In the US firms typically have things set up to protect the stamping architect from being liable. The firm is liable, not the architect. This has to do with the type of insurance the firm has and how the firm is set up. I don't think this protects the stamping architect from gross neglect or fraud though.

Apr 17, 24 5:31 pm  · 

Sure, for an LLC or LLP. But as someone noted above, he wouldn't be a stakeholder in the business but an employee. In that case wouldn't he be treated as a sole proprietor (whose private assets could be seized)? I suppose this is why OP is asking the question, or maybe I'm confusing myself.

Apr 17, 24 6:10 pm  · 

That is a valid concern graphemic

I was speaking in terms of traditional architectural firms. The position the OP holds at the firm doesn't matter. The firm the OP works for needs to set things up so that he isn't liable.  This can be dependent on state laws.    The OP needs a lawyer.  

Apr 17, 24 6:40 pm  · 
1  · 

Technically, you would be legally liable but you would be covered and insured by the employing firm so you wouldn't necessarily have to have a separate coverage for yourself for work done on behalf of the firm. It softens the sting but it isn't the same as actually not being liable at all.

Apr 18, 24 3:56 am  · 

At least the firm should have things set up that the OP is not exposed. If the firm wants the OP to stamp drawings, it should provide coverage to the OP's action and effectively cover the OP if the OP makes an error or omission or the likes. Otherwise, the OP should form an LLC to get some of the benefits of limited liability protections AND also get professional liability and E&O insurance to cover his own ass.

Apr 18, 24 4:02 am  · 

Not correct Rick. In terms of architectural errors and omissions if you're found liable then you can be financially responsible. If you can't be held finically responsible then you're not liable. The way most firms are architectural firms are structured  the FIRM, not the architect, is held liable.

Apr 18, 24 12:59 pm  · 
2  · 

I think you misread what I said. It isn't the first time people misread or misunderstood what I said. The architect whose stamp is on the drawing... the ARCHITECT OF RESPONSIBLE CHARGE is ALWAYS subject to lawsuit and sanctions by the court and the licensing board. A firm may have a coverage plan to COVER your liability as the professional. The firm can ALSO be jointly liable as the employer and on contractual matters.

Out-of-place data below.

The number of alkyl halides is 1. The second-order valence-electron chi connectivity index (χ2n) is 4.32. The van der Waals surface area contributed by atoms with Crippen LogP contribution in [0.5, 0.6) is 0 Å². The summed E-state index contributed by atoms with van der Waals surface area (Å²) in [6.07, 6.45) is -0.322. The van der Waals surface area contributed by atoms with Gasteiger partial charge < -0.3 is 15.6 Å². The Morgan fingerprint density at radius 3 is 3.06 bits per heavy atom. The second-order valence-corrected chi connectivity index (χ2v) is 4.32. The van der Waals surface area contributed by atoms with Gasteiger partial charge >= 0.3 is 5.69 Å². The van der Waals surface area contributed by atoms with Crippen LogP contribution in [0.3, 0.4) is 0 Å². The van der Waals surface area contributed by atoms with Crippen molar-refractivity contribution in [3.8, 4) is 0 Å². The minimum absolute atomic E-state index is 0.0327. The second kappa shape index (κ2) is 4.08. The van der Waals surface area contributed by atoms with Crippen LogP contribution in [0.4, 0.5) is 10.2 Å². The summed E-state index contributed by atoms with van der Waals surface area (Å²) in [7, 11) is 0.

Your errors and omission the firm insurance covered is stilled tied to your name and your license as party. You can even be individually sued separate of the firm in separate lawsuits as well as be subject to court sanctions as well as that of the licensing board including fines, suspension of license, or revocation of license. 

You would not ever be 100% free of liability. Even though the firm's insurance covers it, it can still be on the records and national/global databases insurance carriers of the nation and abroad. 

It isn't much different than you being on your parent's car insurance coverage as a covered person. You screw up and get into a car accident or something, the parents pay it through their insurance but when it comes to you getting your own insurance, you would have a record and your insurance premium would be higher due to that record. So yeah, it penalizes the parents but you aren't 100% off the hook and face no consequence. 

Yes, you can ALWAYS be held financially responsible. Just because your firm's insurance covers you has a covered party doesn't mean you can't be held financially responsible. You would be a named party in the lawsuit. EVERY negligence lawsuit lawyers sue architects on behalf of their clients names the architect not just the firm. They ALWAYS do that. It is standard operating procedure to name the owners of the firm, the firm, AND the person who stamped the drawings who prepared it or thus responsible for the preparation of it. The fact you are a party to the suit and named in it, you are legally subject to being held financially liable. If the firm names you as a covered person in their policy, they may cover the costs of whatever the amount is awarded to the party harmed if you were found negligent.